Gelding horses with swollen sheaths

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Gelding horses with swollen sheaths
Stalled geldings are more prone to dust build-up within the sheath. (horse in stall image by BONNIE C. MARQUETTE from Fotolia.com)

Responsible gelding owners must face the task of regular, thorough sheath cleaning, no matter how unsavory. While breeding stallions usually receive proper sheath care during breeding season, geldings are often overlooked and, therefore, more susceptible to swelling and infection.

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Understanding the Sheath

The male horse sheath, or prepuce, secretes a natural lubricant called smegma. Individual horses produces varying quantities of smegma, but regardless of the amount, this thick, dried, foul-smelling fluid must be regularly removed in order to maintain a healthy sheath. When left to collect within the sheath, smegma gets trapped in the urethral groove and forms "beans," which can be infectious, cause swelling or create a life-threatening situation.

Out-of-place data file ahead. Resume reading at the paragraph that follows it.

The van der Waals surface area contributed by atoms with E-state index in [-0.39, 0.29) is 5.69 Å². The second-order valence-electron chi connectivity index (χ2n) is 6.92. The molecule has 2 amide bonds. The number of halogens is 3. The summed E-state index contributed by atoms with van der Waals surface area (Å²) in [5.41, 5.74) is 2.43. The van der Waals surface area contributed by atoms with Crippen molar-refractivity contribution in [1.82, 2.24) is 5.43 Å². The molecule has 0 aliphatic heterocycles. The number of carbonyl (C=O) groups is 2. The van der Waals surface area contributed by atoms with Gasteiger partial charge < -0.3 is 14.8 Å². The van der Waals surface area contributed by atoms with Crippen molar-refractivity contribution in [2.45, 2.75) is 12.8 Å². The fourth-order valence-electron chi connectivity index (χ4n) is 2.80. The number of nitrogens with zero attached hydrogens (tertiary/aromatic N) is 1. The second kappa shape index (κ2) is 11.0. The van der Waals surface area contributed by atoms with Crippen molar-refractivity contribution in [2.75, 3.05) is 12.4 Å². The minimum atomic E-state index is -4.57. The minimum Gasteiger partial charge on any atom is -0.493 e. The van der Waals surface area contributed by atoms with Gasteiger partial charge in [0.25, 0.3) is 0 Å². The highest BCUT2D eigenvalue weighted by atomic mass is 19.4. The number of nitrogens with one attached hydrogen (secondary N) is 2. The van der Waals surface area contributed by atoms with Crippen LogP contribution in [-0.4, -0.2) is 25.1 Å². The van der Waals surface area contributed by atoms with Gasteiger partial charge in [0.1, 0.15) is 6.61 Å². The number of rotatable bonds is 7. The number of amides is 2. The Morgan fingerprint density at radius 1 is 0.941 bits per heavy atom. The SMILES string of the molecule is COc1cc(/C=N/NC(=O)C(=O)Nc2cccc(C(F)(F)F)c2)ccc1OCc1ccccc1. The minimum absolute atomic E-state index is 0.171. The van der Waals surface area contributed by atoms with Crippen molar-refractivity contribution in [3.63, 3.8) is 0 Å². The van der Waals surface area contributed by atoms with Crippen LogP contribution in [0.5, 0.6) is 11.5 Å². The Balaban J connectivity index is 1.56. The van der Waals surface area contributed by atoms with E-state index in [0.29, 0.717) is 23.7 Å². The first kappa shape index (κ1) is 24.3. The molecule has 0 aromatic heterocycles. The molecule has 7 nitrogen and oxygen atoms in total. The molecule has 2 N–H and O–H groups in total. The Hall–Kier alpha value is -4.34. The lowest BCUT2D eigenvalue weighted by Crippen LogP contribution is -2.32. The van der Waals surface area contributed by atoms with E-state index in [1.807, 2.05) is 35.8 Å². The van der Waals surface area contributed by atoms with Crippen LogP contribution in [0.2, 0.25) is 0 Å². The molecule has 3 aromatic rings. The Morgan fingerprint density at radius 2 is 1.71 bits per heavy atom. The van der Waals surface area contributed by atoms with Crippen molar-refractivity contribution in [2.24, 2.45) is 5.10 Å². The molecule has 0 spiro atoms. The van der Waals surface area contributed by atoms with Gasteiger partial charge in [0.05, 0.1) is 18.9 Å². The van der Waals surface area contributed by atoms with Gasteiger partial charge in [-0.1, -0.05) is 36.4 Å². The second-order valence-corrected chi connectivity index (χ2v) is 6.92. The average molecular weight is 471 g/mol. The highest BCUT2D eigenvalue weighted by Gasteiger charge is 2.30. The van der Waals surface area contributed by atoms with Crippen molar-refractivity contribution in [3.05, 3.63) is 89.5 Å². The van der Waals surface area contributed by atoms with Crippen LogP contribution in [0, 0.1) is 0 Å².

Cleaning the Sheath

Using a mild soap diluted in warm -- not hot -- water. Avoid any iodine or Betadine-based cleansers, as they can severely irritate the penis and sheath. With soapy, gloved hands, gently clean off any smegma accumulated within the sheath folds, moving to the pouch at the end of the sheath and penis head to remove any beans that may have formed. Continue washing the sheath and entire penis with plain warm water, removing all soapy residues.

Healthy Hints

When it comes to sheath cleaning, do not overdo it by sticking to a twice-annually schedule. Seek professional assistance to ensure proper diagnosis any time there is an indication of infection, including fever or discharge accompanying a swollen sheath.

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